Look out, another knot of tortured researchers just went past. All this time we’ve been pouring money into planting trees and stealing land from farmers because we were sure that trees would cool the world. (Just like solar panels do, yeah?) But life is so complicated — for years now some researchers have been quietly wondering if more trees were actually going to warm the planet instead, but they didn’t want to say much. It turns out that while trees absorb the sacred CO2 (that’s cooling!) they also emit methane (that’s warming!), and terpenes (cooling) and isoprene (warming and cooling!) If that’s not complicated enough, then there is the albedo effect. Trees are dark, they absorb more sunlight than bare ground and snow. So depending on where they are planted, that makes for “warming”. Then some VOCs or volatile organic compounds also seed clouds.
So what’s the net effect? Who knows, it’s not like there are whole industries dependent on it…
Now they ask?
As usual, the debate is based on logic and death threats:
At the same time, some researchers worry about publishing results challenging the idea that forests cool the planet. One scientist even received death threats after writing a commentary that argued against planting trees to prevent climate change.
It doesn’t matter if the planet dies, editors don’t want to look stupid:
“I have heard scientists say that if we found forest loss cooled the planet, we wouldn’t publish it.”
Yay, free speech!
To greener types, it doesn’t matter if trees warm the world on net, because they cool the world as well. And if that makes sense to you, the UN has a job waiting for you:
Although the analysis relies on big assumptions, such as the availability of funding mechanisms and political will, its authors say that forests can be an important stopgap while the world tackles the main source of carbon emissions: the burning of fossil fuels. “This is a rope that nature is throwing us,” says Peter Ellis, a forest-carbon scientist at The Nature Conservancy in Arlington, Virginia, and one of the paper’s authors.
Australians should — in theory — care more about this than almost anyone. We are one of the countries that did count carbon storage. If it turns out that land clearing cools the planet, Australia is stuffed (carbon accounting-wise): Our emissions per person fell 28% since 1990, but the largest single factor there was “land use” — meaning we stopped clearing and let regrowth take over some farms and paddocks. Then we shafted the farmers who owned the land and couldnt use it.
The 1997 climate treaty known as the Kyoto Protocol allowed rich countries to count carbon storage in forests towards their targets for limiting greenhouse-gas emissions. In practice, few nations did so because of the agreement’s unwieldy accounting mechanisms and other factors.
The albedo effect:
Researchers have known for decades that tree leaves absorb more sunlight than do other types of land cover, such as fields or bare ground. Forests can reduce Earth’s surface albedo, meaning that the planet reflects less incoming sunlight back into space, leading to warming. This effect is especially pronounced at higher latitudes and in mountainous or dry regions, where slower-growing coniferous trees with dark leaves cover light-coloured ground or snow that would otherwise reflect sunlight. Most scientists agree, however, that tropical forests are clear climate coolers: trees there grow relatively fast and transpire massive amounts of water that forms clouds, two effects that help to cool the climate.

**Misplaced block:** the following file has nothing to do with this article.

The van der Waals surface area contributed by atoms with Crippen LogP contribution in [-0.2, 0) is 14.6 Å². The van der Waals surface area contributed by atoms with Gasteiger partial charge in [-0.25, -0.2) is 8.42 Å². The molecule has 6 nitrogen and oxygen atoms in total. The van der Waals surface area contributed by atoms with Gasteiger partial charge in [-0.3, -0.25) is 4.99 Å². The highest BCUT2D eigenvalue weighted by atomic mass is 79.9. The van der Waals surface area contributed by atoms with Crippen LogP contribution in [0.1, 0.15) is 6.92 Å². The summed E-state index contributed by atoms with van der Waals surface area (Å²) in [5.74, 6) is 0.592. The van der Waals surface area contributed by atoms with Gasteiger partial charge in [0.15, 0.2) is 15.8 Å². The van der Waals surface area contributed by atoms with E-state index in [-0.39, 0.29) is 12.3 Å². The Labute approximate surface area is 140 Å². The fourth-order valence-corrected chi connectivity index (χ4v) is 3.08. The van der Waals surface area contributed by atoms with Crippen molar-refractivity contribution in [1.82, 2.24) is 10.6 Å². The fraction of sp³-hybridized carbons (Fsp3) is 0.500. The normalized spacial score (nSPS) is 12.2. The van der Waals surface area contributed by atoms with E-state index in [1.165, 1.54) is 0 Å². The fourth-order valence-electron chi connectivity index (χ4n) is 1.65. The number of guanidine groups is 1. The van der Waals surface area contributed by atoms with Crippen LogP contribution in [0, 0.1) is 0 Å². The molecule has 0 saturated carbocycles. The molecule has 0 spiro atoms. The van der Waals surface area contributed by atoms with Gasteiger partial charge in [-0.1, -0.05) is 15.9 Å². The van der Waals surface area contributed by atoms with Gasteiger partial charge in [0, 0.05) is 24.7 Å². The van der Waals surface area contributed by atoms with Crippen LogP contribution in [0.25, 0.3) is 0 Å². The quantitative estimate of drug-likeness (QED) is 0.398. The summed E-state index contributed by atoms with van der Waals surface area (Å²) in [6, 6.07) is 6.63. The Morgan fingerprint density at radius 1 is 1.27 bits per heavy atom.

This chemistry is so complicated, if only we had climate models that worked, we could figure out how much all this mattered:
Atmospheric chemist Nadine Unger, then at Yale University in New Haven, Connecticut, conducted one of the first global studies examining one part of this exchange: the influence of volatile organic compounds, or VOCs, emitted by trees. These include isoprene, a small hydrocarbon that can warm the globe in several ways. It can react with nitrogen oxides in the air to form ozone — a potent climate-warming gas when it resides in the lower atmosphere. Isoprene can also lengthen the lifetime of atmospheric methane — another greenhouse gas. Yet isoprene can have a cooling influence, too, by helping to produce aerosol particles that block incoming sunlight.
Some people are very good at complaining:
[Unger wrote an] opinion piece in The New York Times entitled ‘To Save the Planet, Don’t Plant Trees’, which argued that the large uncertainties around the extent to which forests cool or warm the climate made tree planting a risky strategy for fighting climate change. The article, and especially the headline (which Unger did not write), triggered a tsunami of complaints from researchers, who disputed the science and said the piece threatened to undermine years of research and advocacy. A group of 30 forest scientists wrote a response on the environmental news website Mongabay, saying, “We strongly disagree with Professor Unger’s core message.”
Trees emitting methane? Shame no one knew this before: Ban trees!
The latest findings are piling on even more complexity. Ecologist Sunitha Pangala at Lancaster University, UK, spent much of 2013 and 2014 in the Amazon rainforest, where she placed gas-measuring chambers around the trunks of more than 2,300 trees. “What we were really surprised about was the magnitude at which these trees are emitting methane,” says Pangala. She and Vincent Gauci at the Open University in Milton Keynes, UK, and their colleagues reported in 2017 that trees account for around half of the Amazon’s total methane emissions5.